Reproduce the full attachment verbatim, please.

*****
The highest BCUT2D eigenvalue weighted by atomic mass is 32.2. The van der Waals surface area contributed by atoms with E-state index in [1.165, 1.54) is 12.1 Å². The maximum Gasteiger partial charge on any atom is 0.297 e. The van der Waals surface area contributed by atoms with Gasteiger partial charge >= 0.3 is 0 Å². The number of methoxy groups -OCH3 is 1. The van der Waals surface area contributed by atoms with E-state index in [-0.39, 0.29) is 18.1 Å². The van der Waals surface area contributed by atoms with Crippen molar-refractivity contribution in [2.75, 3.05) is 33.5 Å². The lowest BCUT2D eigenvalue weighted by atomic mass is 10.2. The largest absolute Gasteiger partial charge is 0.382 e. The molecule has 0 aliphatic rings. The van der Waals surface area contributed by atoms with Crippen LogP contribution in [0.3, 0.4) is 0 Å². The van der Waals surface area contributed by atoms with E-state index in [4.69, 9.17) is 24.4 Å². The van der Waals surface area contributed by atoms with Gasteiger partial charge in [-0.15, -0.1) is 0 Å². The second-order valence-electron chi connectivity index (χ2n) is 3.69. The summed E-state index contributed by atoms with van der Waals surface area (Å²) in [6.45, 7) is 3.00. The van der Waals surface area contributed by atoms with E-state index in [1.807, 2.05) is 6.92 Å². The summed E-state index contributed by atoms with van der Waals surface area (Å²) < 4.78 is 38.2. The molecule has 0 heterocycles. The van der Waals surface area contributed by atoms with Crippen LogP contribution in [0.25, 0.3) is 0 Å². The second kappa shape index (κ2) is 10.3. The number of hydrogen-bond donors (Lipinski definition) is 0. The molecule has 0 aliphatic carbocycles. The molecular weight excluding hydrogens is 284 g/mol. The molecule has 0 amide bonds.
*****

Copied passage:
The highest BCUT2D eigenvalue weighted by atomic mass is 32.2. The van der Waals surface area contributed by atoms with E-state index in [1.165, 1.54) is 12.1 Å². The maximum Gasteiger partial charge on any atom is 0.297 e. The van der Waals surface area contributed by atoms with Gasteiger partial charge >= 0.3 is 0 Å². The number of methoxy groups -OCH3 is 1. The van der Waals surface area contributed by atoms with E-state index in [-0.39, 0.29) is 18.1 Å². The van der Waals surface area contributed by atoms with Crippen molar-refractivity contribution in [2.75, 3.05) is 33.5 Å². The lowest BCUT2D eigenvalue weighted by atomic mass is 10.2. The largest absolute Gasteiger partial charge is 0.382 e. The molecule has 0 aliphatic rings. The van der Waals surface area contributed by atoms with Crippen LogP contribution in [0.3, 0.4) is 0 Å². The van der Waals surface area contributed by atoms with E-state index in [4.69, 9.17) is 24.4 Å². The van der Waals surface area contributed by atoms with Gasteiger partial charge in [-0.15, -0.1) is 0 Å². The second-order valence-electron chi connectivity index (χ2n) is 3.69. The summed E-state index contributed by atoms with van der Waals surface area (Å²) in [6.45, 7) is 3.00. The van der Waals surface area contributed by atoms with E-state index in [1.807, 2.05) is 6.92 Å². The summed E-state index contributed by atoms with van der Waals surface area (Å²) < 4.78 is 38.2. The molecule has 0 heterocycles. The van der Waals surface area contributed by atoms with Crippen LogP contribution in [0.25, 0.3) is 0 Å². The second kappa shape index (κ2) is 10.3. The number of hydrogen-bond donors (Lipinski definition) is 0. The molecule has 0 aliphatic carbocycles. The molecular weight excluding hydrogens is 284 g/mol. The molecule has 0 amide bonds.